- In a separate cot or Moses basket in the same room as you for the first six months, even during the day.
- Use a firm, flat, waterproof mattress with NO cushioned areas, pillows, quilts, duvets or bumpers.
- Don’t use any pods, nests or sleep positioners.
- Always place your baby on their back for every sleep, with their feet at the bottom of the cot.
- Do not cover your baby’s head or face while sleeping. Babies should not wear hats when inside.
- Try to maintain the room temperature between 16-20 degrees Celsius, ensuring baby is not too hot or cold.
- Never sleep with your baby on your chest or next to you on a sofa or armchair.
- If you or your partner smoke, drink alcohol or take drugs or are very tired, it is not advisable to share a bed with your baby as this can increase the risk of SIDS. Additionally, bed sharing is not advised if your baby is born prematurely (before 37 weeks) or has a low birth weight (less than 2.5kg / 5lbs8oz).
- If you think your baby is unwell, always seek urgent medical advice.
- Breastfeeding your baby reduces the risk of SIDS.
- Ensuring your baby receives their routine course of vaccinations in their first year of life reduces the risk of SIDS.
Help and emotional support after having a baby
Having a baby can be joyful, exciting, and rewarding. However, it is also common for expectant and new parents to experience anxiety, depression or emotional distress. As many as one in five people experiences emotional difficulties during pregnancy and in the first year after their baby’s birth. This can happen to anyone. Every London borough has an IAPT service which offers free, confidential talking therapy for people who have symptoms of anxiety or depression. IAPT stands for “Improving Access to Psychological Therapy”. IAPT gives priority to expectant and new parents. This link will take you to a leaflet explaining more about the service and the help we can offer you if you need it, alternatively search ‘London IAPT’ online.
Sometimes following a birth, it is helpful to talk things through – either if things haven’t gone the way you had expected or you just want to reflect on your experience. You can arrange to speak to a Professional Midwifery Advocate (PMA, a senior midwife at St George’s) for a wide range of issues relating to your experience of pregnancy or birth. This is a listening service predominantly but PMAs can answer questions that may arise and follow up on any issues that will improve the quality of our maternity service.
You can contact them by telephone (leaving a message with your name and contact number): 020 8725 2042 or 07826 874 932 or by email: email@example.com
Your pelvic floor is a group of muscles at the base of the pelvis. They support your pelvis, help to control your bladder and bowel and play a role in sexual function. This link will guide you to the St George’s Pelvic Health Physiotherapy Resources where you can find useful videos and the Postnatal Physiotherapy Advice leaflet.
If you have further concerns or questions, you can contact the Pelvic Health Physiotherapy team on 020 8725 1333. Pregnancy and birth can affect how you move and your bodily functions, such as bladder and bowels. Supporting your body during and after pregnancy is important. This link will take you to the MyHealthLondon video series where more information can be found or search ‘Your Body’s Journey During Pregnancy and After Birth’ online.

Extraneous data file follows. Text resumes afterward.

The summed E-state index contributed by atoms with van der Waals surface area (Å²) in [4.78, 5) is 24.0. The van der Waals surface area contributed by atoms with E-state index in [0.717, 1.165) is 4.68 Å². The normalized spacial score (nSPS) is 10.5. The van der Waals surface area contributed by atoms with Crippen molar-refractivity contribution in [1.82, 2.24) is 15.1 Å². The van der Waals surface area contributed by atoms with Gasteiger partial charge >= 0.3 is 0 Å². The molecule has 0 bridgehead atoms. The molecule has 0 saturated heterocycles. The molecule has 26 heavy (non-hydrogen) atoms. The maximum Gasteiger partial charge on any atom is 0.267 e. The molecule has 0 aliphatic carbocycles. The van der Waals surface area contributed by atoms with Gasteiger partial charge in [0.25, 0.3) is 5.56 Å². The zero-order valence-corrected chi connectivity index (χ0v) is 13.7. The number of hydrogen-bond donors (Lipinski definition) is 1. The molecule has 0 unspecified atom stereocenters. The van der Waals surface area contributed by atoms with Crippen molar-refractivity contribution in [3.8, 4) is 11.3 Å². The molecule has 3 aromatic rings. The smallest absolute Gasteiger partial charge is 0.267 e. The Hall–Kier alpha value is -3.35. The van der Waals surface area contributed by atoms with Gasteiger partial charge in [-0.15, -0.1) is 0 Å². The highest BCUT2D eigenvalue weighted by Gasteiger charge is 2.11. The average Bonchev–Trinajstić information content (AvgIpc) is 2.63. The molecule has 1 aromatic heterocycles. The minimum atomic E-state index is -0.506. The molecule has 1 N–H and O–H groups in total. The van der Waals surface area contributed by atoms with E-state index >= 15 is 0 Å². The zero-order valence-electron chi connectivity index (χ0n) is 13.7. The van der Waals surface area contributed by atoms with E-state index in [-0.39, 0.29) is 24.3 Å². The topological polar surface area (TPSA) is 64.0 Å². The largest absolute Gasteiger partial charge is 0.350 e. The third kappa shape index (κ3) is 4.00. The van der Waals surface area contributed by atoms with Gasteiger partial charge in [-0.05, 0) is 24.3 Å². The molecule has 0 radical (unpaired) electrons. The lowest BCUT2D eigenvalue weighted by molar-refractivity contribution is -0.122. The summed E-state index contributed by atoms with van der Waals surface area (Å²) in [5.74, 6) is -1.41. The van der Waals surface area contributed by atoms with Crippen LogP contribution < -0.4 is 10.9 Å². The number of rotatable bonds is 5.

You can resume sexual intercourse as soon as you feel ready and recovered from the birth of your baby. This should always be your choice. It is also normal to not want to have sex but if this is bothering you, please talk to your GP or visit this link for more information about your contraceptive options from the NHS website. You should start thinking about your contraceptive choices to prevent an unplanned pregnancy. You can become pregnant before your period returns, even if you’re breastfeeding and before you see your GP at your six week check. Your GP will talk to you about your options at this check.
A cervical screening test or smear test is a method of detecting abnormal (pre-cancerous) cells in the cervix to prevent cervical cancer. The cervix is the entrance to the womb from the vagina. All women aged 25 to 50 are invited for screening every three years and ages 50 to 64 every five years. It is recommended to wait 12 weeks after birth before having your cervical screening if it is due. If you think you are due a smear test, please contact your GP to arrange one. Use this link to go to the NHS web page on cervical screening to find out more information.
Taking medications at home
Following your birth, you or your baby may be prescribed medications to take home. There will be instructions on how to administer these medications on the boxes in which they are given to you. If you are given Fragmin (blood thinning injections) please use this link to find information and guidance about administering your injections.
If you require pain relief during your recovery at home you can take paracetamol and ibuprofen (unless you have been advised otherwise), following the instructions on the packet. You might need to take iron tablets following your birth if you have been diagnosed with anaemia. It is important for it to be most effective that you take it every other day on an empty stomach with a source of Vitamin C like orange juice.
The eRedbook is the UK’s digital personal child health record. You should receive a paper version of the red book after birth but we advise that you also download the eRedbook from Google Play or the App Store. The eRedbook gives you access to your child’s important health records and helps you track their healthy growth and development. Search ‘eRedbook’ online or visit this link.
St George’s Maternity ‘Going Home Video’
For further important information regarding your discharge, feeding
support and much more watch the St George’s ‘going home’ video
on YouTube via this link.
You can call the Maternity Helpline on 020 8725 2777